Gotta read IV


We, at least I, always thought that the dynamics of Staphylococcus aureus transmission in our ICUs was related to health-care workers transmitting the bacterias to the patients. Fortunately, a cohort published on Lancet [1] this week seems to prove us wrong. During one year period they isolated S. aureus samples from health-care workers, the environment and patients, and after some fancy genetic tests they concluded, for better or worse, that we were infrequently the sources of transmission to patients, and the epidemiology of S. aureus “is characterised by continuous ingress of distinct subtypes rather than transmission of genetically related strains”. Alright, now I can pick my nose while I intubate! Of course not, idiot! Wash your damn hands! And stop nose picking, it’s disgusting.


My good friend Otavio Ranzani sent me a link (here) and gave me the opportunity of reading the beautiful thoughts of Angela Jarman (@DocJarman) on end of life care. I couldn’t agree more. Every time I see a discussion about end of life care in ICU and someone shares their words, specially when they are filled with such personal experiences, I feel kinda miserable and see that I could be a better doctor. Anyway, we suck!


New Clinical Practice Guidelines for Sustained Neuromuscular Blockade in the Adult Critically Ill Patient [2] were published. Pretty much common sense for those who are up to date with their readings. But, since common sense is not so common. A lot of vague recommendations of do not do this, and do not do that, like: “we suggest that neuromuscular-blocking agents be discontinued at the end of life or when life support is withdrawn”! C’mon! Who does that?! The bottom line: NMB agents for ARDS with P/F ratio <150, but please, do not give your patient the dose Papazian did in his study [3]. Maybe NMB for shivering control, if there are no other alternatives left, maybe for “life-threatening situations associated with profound hypoxemia, respiratory acidosis, or hemodynamic compromise”, meaning: you don’t know what’s going on and wanna buy some time.


This week is the World Antibiotic Awareness Week, promoted by WHO. Yeah, WHO? That’s what I’m asking. WHO is the answer. I don’t know the answer, I though you knew WHO were promoting. Funny guy! I always wanted to make this joke and now I’m gonna have to wait until next year. The World Health Organization is promoting from 14-20 November the World Antibiotic Awareness Week (link), it’s a great initiative trying to avoid bacterial cataclysm, which might be closer than we think.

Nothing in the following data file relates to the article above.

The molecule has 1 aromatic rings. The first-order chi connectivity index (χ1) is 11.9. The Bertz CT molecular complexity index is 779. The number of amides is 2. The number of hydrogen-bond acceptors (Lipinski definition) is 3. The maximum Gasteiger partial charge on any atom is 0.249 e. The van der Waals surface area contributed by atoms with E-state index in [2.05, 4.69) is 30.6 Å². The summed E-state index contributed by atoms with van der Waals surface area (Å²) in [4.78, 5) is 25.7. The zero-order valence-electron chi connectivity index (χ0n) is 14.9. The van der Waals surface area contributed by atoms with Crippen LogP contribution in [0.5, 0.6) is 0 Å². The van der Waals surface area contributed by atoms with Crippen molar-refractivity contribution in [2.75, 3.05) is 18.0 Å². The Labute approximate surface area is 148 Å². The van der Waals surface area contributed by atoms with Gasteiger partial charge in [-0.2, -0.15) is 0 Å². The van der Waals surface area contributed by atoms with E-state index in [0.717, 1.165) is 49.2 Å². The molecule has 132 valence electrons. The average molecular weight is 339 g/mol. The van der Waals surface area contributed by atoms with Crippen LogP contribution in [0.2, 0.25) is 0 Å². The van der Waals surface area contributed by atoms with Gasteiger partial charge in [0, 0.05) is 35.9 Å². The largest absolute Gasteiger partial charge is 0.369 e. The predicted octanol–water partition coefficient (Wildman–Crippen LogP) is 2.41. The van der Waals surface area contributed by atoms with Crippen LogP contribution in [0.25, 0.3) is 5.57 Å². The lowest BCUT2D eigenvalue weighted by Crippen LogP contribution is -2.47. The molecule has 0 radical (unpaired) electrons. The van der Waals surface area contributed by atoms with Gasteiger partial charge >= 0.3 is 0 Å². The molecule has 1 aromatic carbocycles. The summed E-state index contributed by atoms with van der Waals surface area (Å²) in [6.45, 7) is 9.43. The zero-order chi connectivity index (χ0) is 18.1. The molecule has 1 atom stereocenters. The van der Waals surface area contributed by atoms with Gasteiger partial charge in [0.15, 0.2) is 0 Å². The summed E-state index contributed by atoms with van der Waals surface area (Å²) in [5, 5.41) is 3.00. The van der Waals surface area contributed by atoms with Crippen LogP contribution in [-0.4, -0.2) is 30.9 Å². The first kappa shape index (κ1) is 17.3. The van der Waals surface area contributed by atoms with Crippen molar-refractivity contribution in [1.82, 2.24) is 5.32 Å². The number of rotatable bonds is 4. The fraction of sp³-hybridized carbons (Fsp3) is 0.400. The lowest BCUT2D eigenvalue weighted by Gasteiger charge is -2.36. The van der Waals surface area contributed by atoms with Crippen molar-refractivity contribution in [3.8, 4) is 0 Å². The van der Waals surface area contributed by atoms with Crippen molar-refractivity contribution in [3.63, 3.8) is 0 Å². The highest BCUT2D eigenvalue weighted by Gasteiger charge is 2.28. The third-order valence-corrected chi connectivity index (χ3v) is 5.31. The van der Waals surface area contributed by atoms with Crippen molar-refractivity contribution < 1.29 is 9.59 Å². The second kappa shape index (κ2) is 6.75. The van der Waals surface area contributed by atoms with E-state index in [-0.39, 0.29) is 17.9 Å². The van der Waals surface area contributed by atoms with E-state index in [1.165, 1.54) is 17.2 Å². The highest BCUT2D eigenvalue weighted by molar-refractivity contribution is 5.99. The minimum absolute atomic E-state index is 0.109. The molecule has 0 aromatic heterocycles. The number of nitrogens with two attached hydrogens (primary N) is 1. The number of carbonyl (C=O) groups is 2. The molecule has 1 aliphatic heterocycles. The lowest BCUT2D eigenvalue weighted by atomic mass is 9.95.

Probably everybody already saw the fast versus slow bandaid removal: a randomised trial [4], and after reading it It’s funny to think how art imitates life. I always knew that the faster the better! Like I know that you should never drink with an empty stomach, that you’ll yawn after see someone yawning, that old dogs can learn new tricks, and that you can’t lick your own elbow. However, the good discussion here is about external validity and if we can extrapolate the results to other types of dressings. Maybe some review in the future? Is there any study about slow or fast removal for waxing? There is an interesting study field.


1. Price JR, Cole K, Bexley A, et al. Transmission of Staphylococcus aureus between healthcare workers, the environment and patients in an intensive care unit: a whole-genome sequencing based longitudinal cohort study. Lancet Infectious Diseases. 2016.

2. Murray MJ, DeBlock H, Erstad B, et al. Clinical Practice Guidelines for Sustained Neuromuscular Blockade in the Adult Critically Ill Patient. Crit Care Med. 2016;44(11):2079-2103.

3. Papazian L, Forel JM, Gacouin A, et al. Neuromuscular blockers in early acute respiratory distress syndrome. N Engl J Med. 2010;363(12):1107-1116.

4. Furyk JS, O’Kane CJ, Aitken PJ, et al. Fast versus slow bandaid removal: a randomised trial. Med J Aust. 2009;191(11-12):682-3.


Photo Credit
Betty Montgomery

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